The Covid-19 pandemic is causing business closures, supply chain disruption, and income losses to businesses large and small in the Commonwealth. The emergency order issued by the Governor on Sunday limiting gatherings of all types to less than twenty-five persons and banning all on-premises consumption of food or drink at bars, restaurants, or establishments brings home how this devastating virus will affect business income.
Businesses will naturally ask agents if they have any insurance to help them cope
Any businesses affected by shutdowns and shortages from the Covid-19 pandemic will naturally ask their agents if any of their insurance policies might offer them any relief. The most direct and likely coverage would appear on any business interruption coverages included in commercial property, business owner policies, commercial multi-peril policies, and specialized multi-peril policies.
Agents answering these coverage questions may find this summary of business interruption insurance and the Covid-19 pandemic’s business interruption losses useful. Also, the summary below about the New York Department of Financial Services requiring all property insurers doing business in New York to provide a benefit statement on business interruption insurance and Covid-19 to insureds may also provide some useful information.
The most relevant coverage that insureds might believe applies is business interruption
Business interruption coverage added to a commercial insured’s property or business owner’s policy can provide substantial additional benefits in the event of a covered loss. Three of these coverage forms are:
- Business Interruption Insurance
- Business Interruption & Extra Expense Insurance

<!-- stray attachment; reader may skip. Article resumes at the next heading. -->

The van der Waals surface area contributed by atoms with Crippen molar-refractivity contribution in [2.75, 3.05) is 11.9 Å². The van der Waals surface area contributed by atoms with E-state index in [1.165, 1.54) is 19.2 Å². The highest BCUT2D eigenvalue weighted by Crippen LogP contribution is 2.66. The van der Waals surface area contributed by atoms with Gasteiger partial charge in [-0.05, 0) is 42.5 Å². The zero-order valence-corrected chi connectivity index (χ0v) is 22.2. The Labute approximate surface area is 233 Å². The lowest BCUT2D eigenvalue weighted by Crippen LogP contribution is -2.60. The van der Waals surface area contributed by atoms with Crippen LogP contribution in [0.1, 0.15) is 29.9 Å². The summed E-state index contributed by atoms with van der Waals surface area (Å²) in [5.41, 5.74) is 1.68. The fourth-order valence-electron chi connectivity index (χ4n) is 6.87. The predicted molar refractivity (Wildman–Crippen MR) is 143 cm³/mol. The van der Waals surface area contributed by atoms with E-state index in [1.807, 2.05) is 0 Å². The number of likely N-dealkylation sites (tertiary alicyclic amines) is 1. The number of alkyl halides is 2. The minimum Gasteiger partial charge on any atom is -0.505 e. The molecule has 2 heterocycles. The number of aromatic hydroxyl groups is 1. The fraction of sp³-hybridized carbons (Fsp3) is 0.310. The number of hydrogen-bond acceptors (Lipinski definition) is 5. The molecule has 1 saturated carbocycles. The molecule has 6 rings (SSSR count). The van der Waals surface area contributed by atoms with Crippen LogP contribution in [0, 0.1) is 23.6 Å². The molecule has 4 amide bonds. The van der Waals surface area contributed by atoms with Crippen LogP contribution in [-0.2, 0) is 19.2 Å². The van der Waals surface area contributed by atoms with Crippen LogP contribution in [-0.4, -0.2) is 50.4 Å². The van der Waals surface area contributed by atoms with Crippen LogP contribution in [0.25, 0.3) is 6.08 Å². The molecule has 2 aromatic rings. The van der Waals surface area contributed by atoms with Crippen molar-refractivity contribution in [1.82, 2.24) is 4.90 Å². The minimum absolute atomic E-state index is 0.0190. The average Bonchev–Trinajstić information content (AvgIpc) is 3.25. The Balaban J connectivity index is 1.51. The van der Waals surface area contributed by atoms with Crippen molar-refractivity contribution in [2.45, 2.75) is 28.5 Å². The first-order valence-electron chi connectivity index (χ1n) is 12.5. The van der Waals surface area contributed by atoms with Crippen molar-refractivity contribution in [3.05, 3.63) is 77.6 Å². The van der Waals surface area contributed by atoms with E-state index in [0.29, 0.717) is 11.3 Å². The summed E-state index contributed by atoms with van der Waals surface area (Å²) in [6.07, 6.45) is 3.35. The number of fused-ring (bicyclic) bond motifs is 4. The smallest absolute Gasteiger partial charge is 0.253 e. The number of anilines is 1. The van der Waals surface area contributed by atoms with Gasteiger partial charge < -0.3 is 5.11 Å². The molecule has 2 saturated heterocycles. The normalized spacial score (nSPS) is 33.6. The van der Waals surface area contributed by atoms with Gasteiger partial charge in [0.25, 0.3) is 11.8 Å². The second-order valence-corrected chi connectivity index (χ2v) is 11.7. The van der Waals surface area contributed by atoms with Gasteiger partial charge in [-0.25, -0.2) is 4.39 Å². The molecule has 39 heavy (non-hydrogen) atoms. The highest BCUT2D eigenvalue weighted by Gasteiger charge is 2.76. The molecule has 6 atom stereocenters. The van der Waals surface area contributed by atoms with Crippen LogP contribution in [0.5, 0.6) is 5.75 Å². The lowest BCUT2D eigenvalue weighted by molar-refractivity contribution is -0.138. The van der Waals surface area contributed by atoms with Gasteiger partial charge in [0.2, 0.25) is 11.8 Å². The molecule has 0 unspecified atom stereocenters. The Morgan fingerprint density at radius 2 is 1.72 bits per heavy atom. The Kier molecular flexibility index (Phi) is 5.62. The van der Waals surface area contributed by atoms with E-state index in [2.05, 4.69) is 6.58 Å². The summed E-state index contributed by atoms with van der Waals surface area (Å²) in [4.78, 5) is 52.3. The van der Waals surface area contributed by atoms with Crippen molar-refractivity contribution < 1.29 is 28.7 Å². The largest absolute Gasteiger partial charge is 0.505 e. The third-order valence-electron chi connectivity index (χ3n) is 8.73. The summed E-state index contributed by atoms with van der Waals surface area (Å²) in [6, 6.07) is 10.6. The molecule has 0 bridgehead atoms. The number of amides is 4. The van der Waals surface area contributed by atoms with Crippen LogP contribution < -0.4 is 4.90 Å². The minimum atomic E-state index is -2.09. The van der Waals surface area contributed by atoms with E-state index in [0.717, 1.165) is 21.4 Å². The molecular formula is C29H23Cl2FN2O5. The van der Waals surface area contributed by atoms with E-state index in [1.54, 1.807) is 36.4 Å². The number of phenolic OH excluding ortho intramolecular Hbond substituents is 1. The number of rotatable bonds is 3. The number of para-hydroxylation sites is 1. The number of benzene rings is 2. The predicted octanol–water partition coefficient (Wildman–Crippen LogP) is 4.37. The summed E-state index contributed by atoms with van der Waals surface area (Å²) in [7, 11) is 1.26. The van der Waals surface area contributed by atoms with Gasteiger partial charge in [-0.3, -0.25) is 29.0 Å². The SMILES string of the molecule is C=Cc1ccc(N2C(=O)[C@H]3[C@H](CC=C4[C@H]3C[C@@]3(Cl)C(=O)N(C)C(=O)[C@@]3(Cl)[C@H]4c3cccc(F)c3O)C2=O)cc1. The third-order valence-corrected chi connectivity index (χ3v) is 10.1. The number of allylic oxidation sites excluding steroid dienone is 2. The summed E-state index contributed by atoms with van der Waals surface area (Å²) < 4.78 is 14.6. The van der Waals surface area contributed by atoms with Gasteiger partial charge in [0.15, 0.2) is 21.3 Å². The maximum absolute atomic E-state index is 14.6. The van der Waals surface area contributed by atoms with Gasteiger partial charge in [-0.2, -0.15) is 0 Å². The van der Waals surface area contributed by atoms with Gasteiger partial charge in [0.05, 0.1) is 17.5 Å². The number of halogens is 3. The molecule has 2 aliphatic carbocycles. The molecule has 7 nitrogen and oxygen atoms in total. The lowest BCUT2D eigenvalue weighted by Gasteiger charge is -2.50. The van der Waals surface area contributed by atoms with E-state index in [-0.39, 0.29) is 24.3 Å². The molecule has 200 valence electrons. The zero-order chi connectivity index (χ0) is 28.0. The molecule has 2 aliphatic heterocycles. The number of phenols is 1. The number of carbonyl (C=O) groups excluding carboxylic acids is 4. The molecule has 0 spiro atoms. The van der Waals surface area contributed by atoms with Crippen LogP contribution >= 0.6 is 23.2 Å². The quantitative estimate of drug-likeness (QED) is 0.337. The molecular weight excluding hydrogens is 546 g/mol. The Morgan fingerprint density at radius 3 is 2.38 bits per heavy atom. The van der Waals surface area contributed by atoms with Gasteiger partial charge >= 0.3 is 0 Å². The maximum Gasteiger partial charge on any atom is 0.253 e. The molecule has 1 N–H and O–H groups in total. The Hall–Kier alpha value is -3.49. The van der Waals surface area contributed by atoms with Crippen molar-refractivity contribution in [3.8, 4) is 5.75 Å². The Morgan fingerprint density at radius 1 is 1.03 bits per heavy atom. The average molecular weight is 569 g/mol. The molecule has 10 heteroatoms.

- Civil Authority Business Interruption Coverage
The first coverage, business interruption, is supplemental coverage for commercial property insurance. If a business suffers a property loss such as a fire to its business premises, property insurance will pay for the business property loss. Without this additional coverage, a business must fend for itself financially until it can resume operations.
The purpose of this coverage is to protect the prospective earnings of the insured business but only to the extent that they would have been earned if no interruption had occurred. However, all business interruption policies require specific calculations and financial record reviews to determine what amounts will put the policyholder in the same position they would have been “but for” the insured event.
Business interruption policies require a recoverable loss have five criteria: (1) physical damage, (2) to the insured property, (3) caused by a covered peril, (4) resulting in a quantifiable business interruption loss as defined in the policy, (5) for the time it takes to restore the damaged property.
Usually, the additional coverage is tied to the underlying property damage coverage because only business interruptions or income losses resulting directly from physical loss or damage to the insured property will be covered.
Extra expense coverage is intended for businesses that cannot allow their operations to cease because of damage to their premises. These businesses have been described as those “that [would] suffer a permanent loss of customer goodwill as a result of even the temporary curtailment of operations.” For businesses needing extra expense, insurance continuity of service is key to their success.
Extra expense insurance meets this need because it reimburses the insured for costs in excess of normal operating costs reimbursable under business interruption coverage that are required to keep the business going while repairs to the business premises are in the works.
The civil authority coverage, depending on the form, will have an insuring agreement that provides, “[The insurer] will pay for the actual loss of Business Income [the insured] sustain[s] and necessary Extra Expense caused by the action of civil authority that prohibits access to the described premises due to direct physical loss of or damage to property, other than at the described premises, caused by or resulting from any Covered Cause of Loss.”
This coverage requires, like the other two coverages, Business Interruption, and Extra Expense coverage, that a property suffers a direct physical loss. However, the property is one that is not a described premise of the policy
The direct physical loss requirement, Covid-19 closure orders, and coverage suits